So... if someone comes to you as a cake maker you have to make the cake for them no matter what?

If someone comes to you and wants to be married you have to marry them no matter what?

Seriously?

No. You can refuse to make the cake if...

you are overbooked
they want a cake you don't know how to make
they want it done in a specific way you don't do
they want ingredients you can't afford
etc.

You can NOT refuse to make the cake if the reason for refusal is their skin color, gender, sexual identity, or a bunch of other things.

And if you are part of a religious organization, like a church, then you don't have to officiate at any wedding that goes against your faith. If you're an officiant-for-hire, and you're not part of a religious organization, then you can't discriminate.

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Oh and p.s. it's illegal to sell marijuana for recreational use.

You can refuse to serve a drunk person. You can't refuse to serve an Asian person because you think Asians can't handle their liquor.

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"freddieflounder101" wrote:

Oh and p.s. it's illegal to sell marijuana for recreational use.

You can refuse to serve a drunk person. You can't refuse to serve an Asian person because you think Asians can't handle their liquor.

Or because your religion thinks asian people shouldn't drink.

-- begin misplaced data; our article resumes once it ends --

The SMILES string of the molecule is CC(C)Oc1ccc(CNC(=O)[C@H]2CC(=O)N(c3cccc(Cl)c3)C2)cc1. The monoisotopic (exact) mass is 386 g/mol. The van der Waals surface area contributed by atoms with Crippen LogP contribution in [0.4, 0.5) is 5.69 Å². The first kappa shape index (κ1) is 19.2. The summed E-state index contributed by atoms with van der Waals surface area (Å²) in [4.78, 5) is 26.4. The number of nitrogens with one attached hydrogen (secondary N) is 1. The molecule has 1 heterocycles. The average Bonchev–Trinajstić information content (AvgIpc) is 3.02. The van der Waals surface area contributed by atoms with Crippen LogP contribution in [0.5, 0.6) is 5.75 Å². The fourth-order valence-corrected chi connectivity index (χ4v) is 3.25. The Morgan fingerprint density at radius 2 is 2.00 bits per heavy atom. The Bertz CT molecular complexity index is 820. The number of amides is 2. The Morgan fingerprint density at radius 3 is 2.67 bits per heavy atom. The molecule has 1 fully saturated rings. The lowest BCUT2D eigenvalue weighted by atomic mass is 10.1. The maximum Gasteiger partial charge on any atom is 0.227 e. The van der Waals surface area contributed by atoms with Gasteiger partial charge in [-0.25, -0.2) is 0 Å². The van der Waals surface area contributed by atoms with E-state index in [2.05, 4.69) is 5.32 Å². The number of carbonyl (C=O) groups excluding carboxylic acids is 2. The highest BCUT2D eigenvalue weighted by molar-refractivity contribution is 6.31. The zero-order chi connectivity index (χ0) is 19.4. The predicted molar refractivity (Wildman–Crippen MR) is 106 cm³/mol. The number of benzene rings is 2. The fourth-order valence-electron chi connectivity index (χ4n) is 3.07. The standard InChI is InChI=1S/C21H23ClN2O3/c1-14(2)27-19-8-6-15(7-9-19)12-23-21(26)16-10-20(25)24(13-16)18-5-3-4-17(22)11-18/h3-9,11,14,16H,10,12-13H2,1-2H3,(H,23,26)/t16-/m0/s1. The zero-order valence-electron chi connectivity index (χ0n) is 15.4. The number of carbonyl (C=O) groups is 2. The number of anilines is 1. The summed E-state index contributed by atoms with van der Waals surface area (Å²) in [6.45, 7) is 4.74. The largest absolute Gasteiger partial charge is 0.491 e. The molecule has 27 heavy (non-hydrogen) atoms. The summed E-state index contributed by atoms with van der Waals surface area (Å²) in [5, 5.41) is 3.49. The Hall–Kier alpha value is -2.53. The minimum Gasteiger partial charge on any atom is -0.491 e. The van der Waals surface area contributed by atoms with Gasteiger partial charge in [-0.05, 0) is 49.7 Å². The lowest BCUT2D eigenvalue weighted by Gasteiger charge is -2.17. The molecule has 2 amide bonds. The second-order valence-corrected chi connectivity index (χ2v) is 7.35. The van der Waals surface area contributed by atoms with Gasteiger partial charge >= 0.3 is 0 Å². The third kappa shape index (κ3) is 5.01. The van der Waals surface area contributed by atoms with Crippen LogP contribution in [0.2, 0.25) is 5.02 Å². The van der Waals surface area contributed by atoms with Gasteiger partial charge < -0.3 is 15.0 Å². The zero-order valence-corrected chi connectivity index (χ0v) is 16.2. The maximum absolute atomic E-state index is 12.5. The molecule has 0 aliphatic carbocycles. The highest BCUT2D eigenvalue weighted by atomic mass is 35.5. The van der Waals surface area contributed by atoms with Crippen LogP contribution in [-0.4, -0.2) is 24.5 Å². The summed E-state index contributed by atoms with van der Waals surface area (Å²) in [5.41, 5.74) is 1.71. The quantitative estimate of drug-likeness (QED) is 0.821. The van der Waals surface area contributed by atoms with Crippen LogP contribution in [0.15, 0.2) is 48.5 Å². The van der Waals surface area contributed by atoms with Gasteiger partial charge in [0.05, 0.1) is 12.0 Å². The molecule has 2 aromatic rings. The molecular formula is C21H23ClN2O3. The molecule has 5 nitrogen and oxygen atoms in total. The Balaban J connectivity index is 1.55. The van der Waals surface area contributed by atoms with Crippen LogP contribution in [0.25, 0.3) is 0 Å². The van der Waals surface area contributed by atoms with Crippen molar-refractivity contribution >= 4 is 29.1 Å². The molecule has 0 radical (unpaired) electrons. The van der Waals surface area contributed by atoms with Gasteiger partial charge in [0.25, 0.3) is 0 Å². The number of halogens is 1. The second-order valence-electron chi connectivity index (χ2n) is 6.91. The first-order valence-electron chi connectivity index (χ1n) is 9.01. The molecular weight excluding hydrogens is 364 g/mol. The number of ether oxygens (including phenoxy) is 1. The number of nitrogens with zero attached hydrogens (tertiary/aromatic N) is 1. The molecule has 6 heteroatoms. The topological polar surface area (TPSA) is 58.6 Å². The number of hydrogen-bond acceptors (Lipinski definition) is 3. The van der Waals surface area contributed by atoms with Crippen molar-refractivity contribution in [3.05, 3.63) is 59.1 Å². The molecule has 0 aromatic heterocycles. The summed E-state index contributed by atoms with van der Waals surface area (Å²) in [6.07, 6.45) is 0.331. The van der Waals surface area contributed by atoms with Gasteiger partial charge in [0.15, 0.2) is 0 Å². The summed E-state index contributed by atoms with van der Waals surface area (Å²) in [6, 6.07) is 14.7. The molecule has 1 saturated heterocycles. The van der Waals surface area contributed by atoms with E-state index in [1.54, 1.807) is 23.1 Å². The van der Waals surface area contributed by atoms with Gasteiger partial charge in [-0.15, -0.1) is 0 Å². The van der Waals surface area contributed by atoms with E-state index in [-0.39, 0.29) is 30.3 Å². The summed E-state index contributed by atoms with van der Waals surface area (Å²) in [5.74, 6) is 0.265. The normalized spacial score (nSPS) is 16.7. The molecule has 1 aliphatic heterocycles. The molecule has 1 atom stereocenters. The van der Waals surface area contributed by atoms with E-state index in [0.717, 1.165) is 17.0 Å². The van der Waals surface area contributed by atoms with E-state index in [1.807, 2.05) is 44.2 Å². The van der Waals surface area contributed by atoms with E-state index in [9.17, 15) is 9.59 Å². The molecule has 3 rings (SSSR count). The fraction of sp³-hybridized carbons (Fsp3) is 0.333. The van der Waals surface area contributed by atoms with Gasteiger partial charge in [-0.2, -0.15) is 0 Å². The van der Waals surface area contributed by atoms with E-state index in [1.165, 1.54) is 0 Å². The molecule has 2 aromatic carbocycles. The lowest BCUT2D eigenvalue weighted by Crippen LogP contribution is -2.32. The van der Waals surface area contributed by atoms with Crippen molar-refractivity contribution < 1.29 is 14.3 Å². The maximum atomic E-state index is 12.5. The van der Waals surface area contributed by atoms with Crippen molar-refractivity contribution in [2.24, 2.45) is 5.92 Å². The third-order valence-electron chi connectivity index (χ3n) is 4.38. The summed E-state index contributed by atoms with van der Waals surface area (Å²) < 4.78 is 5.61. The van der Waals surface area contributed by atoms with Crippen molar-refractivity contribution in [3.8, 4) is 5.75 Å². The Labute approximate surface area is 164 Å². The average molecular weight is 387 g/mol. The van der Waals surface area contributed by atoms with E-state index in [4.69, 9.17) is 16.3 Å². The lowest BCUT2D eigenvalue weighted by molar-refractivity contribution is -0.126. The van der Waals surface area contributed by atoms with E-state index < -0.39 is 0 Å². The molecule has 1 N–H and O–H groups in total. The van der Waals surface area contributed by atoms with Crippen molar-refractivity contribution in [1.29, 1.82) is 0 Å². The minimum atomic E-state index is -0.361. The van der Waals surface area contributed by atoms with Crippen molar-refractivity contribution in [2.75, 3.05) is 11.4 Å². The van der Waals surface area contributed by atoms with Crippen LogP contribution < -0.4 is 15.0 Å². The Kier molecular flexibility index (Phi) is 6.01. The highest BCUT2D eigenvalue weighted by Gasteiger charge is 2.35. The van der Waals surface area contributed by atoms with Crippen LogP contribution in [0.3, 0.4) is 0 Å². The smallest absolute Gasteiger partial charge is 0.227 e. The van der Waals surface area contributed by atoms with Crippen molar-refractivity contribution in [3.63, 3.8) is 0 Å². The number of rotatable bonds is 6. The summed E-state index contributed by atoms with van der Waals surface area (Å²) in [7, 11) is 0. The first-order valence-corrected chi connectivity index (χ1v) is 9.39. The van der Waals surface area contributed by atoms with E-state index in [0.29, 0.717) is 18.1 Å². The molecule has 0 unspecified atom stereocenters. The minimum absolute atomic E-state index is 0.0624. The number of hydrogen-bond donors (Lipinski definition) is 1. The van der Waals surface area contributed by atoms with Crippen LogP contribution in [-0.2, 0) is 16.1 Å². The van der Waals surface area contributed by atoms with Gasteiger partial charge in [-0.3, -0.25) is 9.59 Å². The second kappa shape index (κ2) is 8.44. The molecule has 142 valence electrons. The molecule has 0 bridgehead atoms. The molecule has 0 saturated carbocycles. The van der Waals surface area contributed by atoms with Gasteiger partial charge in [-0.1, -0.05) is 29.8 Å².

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ok... let's take this one more step.. is cake decorating an art form?
Are we now going to mandate artists take jobs from anyone? why can't they choose who they want to make cakes for? black white.. men women.. only native weddings.. only children's birthday.. only 2-10 yr old kids and heterosexual weddings.. or only Goth cakes...

So everyone with a license to marry MUST marry anyone that wants to? They have no choice? What if they simply do not like the people? What if they do not think the people should get married.. and do not want to participate in a union they feel is doomed from the start (ie shotgun weddings) Marrying for "baby" and not for love.. etc. etc.. I think there are many reasons and any of the above.. INCLUDING who they are marrying could come into play.. Just like it would be fine of someone didn't want to officiate a wedding between two religious beliefs or two genders, or two races...

Again as long as there are plenty of opportunities to live (freely) rent a place hold a wedding.. get a cake.. in their area not sure why EVERYONE should have to accomodate everyone...

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So you are pro-discrimination?

You don't see the negative impact of, say, landlords refusing to rent apartments to black people?

And by the way, you can refuse to serve lots of people for all kinds of reasons, just not the ones protected by law. You can certainly refuse to serve anyone you don't like just because you don't like them. You can kick someone out of your store for being loud, or rude ... you can't kick them out for being Jewish.